New Delhi (Sputnik) – India’s new indirect tax system, the Goods and Services Tax (GST), has encountered controversy two years after its launch as opposition-run Indian state governments are up in arms against the centre for not remitting the indirect tax revenue it allegedly owes them.
Six Indian states on Wednesday accused the central government of failing to provide funds associated with the GST, under a law stipulating that New Delhi must cover the revenue losses of the state governments. State ministers have said the payments were not made despite $7.04 billion lying idle in the compensation fund which was introduced alongside the GST.
The State Finance Ministers of Delhi, Puducherry, Rajasthan, Madhya Pradesh, Punjab, Chhattisgarh, and Kerala met the country’s Finance Minister Nirmala Sitharaman, demanding the immediate remittance of the share of indirect tax money that the centre owes to them.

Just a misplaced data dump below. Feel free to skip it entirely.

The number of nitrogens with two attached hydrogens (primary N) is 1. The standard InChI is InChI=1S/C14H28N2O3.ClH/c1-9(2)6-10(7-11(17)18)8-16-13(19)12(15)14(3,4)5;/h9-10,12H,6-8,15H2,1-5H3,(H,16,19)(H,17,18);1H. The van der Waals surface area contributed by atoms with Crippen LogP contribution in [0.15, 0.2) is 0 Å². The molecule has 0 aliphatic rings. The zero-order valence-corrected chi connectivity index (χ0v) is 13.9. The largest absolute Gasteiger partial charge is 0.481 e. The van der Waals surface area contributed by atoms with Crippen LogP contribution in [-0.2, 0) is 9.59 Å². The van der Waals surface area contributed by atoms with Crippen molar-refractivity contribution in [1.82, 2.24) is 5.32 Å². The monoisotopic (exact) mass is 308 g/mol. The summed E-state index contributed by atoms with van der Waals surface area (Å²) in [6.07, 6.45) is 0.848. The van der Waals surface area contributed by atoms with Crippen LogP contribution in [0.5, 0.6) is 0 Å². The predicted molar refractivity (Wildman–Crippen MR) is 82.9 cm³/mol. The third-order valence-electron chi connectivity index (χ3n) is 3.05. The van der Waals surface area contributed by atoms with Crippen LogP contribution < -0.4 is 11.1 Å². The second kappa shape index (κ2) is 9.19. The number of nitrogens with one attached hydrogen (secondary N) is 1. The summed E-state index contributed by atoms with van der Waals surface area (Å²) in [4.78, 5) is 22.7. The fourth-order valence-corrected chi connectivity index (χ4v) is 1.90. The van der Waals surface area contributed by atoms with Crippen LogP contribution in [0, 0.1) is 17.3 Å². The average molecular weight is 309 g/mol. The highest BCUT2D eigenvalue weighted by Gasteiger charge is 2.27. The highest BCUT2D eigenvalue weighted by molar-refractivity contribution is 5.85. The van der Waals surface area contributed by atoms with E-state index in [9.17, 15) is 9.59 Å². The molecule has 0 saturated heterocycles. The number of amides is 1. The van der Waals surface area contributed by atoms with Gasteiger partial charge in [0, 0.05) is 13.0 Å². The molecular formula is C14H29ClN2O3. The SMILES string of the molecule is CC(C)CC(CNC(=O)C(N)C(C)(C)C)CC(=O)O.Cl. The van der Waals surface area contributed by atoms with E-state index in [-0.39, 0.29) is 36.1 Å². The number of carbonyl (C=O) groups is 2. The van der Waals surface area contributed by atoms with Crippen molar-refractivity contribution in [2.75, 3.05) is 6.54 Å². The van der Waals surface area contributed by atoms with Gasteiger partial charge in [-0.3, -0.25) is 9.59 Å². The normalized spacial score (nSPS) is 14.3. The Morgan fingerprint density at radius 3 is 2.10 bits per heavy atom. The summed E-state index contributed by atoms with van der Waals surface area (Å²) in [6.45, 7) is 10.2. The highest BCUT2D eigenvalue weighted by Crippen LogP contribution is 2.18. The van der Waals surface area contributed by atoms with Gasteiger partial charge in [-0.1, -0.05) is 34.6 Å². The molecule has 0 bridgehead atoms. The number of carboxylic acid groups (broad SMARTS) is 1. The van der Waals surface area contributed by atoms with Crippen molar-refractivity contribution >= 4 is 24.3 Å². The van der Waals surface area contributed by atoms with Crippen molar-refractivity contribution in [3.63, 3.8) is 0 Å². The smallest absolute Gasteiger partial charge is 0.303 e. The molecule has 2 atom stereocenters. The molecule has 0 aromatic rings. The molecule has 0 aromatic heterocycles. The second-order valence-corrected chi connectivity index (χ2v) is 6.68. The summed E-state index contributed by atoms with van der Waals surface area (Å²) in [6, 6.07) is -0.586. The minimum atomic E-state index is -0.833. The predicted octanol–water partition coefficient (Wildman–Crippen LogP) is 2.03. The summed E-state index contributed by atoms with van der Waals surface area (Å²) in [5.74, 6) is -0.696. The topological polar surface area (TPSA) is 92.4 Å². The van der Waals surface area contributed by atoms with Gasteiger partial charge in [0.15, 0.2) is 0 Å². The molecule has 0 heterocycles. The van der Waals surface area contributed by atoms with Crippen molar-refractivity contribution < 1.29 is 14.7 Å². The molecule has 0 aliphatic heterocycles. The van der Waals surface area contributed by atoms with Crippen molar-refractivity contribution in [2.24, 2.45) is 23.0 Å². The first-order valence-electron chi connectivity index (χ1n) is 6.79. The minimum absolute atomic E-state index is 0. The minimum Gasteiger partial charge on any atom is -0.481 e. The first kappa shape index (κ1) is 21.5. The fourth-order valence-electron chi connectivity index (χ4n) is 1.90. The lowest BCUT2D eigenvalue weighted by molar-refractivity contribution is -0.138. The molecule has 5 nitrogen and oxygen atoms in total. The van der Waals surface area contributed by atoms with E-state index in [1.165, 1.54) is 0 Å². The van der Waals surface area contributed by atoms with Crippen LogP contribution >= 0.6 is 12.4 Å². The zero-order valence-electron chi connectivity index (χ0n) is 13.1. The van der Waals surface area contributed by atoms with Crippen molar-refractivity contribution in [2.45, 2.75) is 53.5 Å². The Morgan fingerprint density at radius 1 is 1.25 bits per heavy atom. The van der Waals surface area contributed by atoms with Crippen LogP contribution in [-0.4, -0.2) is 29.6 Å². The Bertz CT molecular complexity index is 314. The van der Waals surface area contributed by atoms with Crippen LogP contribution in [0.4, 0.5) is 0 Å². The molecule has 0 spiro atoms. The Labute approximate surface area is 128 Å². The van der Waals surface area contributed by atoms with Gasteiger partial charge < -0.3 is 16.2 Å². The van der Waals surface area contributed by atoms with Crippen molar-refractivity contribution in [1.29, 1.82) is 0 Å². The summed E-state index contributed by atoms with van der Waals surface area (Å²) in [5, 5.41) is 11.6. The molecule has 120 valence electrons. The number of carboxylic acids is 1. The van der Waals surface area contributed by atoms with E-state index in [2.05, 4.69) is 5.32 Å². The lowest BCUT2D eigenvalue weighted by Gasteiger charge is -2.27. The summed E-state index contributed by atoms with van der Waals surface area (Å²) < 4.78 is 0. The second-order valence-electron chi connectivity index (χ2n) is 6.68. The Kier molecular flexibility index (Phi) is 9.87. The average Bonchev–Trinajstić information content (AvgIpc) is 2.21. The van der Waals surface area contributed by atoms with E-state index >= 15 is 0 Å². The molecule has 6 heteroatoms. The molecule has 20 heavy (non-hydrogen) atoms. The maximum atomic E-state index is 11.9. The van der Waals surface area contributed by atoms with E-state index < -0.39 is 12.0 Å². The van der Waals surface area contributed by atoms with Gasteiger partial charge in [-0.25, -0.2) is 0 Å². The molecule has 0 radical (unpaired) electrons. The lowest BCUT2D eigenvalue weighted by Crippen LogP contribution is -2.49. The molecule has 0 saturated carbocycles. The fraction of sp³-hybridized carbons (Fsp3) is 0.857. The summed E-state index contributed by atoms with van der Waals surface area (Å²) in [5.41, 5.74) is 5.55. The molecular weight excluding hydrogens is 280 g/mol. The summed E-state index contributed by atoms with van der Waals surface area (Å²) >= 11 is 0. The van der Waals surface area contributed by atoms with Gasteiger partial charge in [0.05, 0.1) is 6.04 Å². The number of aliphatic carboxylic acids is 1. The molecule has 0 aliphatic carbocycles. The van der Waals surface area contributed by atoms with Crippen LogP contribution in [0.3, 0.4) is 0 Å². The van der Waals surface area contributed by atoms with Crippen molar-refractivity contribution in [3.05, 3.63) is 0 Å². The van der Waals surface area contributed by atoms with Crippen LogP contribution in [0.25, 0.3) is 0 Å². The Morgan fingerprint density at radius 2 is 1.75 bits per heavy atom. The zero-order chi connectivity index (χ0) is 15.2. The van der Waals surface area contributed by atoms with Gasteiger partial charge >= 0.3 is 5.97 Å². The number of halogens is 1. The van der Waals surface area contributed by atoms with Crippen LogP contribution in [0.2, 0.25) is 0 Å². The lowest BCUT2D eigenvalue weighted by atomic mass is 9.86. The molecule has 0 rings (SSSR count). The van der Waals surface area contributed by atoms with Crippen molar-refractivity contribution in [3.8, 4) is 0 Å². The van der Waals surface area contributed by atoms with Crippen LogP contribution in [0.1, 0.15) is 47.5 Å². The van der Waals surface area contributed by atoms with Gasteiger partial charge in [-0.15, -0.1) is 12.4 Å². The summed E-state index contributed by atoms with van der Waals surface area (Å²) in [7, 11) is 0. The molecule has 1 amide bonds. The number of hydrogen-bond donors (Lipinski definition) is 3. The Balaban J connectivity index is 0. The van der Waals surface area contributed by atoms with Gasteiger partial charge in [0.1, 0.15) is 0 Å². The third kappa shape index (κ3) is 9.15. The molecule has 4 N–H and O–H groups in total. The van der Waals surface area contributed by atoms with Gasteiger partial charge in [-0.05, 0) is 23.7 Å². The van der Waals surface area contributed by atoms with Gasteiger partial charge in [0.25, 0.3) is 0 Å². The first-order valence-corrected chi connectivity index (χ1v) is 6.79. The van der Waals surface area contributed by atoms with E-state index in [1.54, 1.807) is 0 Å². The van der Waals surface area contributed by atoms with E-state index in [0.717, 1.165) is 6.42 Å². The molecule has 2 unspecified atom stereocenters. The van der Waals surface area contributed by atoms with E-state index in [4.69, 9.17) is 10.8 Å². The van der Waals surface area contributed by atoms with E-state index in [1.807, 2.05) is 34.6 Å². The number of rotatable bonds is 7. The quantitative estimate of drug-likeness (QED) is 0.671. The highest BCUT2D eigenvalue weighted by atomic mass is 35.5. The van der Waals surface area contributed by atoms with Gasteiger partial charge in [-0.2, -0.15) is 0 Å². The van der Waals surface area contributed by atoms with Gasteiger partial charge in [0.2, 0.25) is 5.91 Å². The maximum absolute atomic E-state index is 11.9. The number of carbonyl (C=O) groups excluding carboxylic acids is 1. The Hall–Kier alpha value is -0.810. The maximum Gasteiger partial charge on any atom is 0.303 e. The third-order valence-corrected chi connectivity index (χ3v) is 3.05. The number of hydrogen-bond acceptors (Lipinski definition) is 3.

Stating that it feels like being reduced to beggars, Punjab Finance Minister Manpreet Singh Badal said, “We cannot stop running the hospitals and schools. The central government is obligated to pay to us.”
However, the state ministers who met Sitharaman said she did not share the reason behind the delay in release of the central fund nor did she indicate any timeline for the payment.
“We are not able to pay salaries and run our institutions effectively,” said Delhi’s Deputy Chief and Finance Minister Manish Sisodia.
According to government data, the fiscal deficit reached 102 percent of the full-year target in six months between April and September itself.
As per the provisions of GST, launched in 2017, the Central government has to compensate the states for revenue loss as the new regime subsumed the state taxes.
The GST Council, the federal body represented in the centre and the states, will hold a meeting on 18 December. The states have said they will raise the issue of pending payment again in the event that it is not addressed by the central government.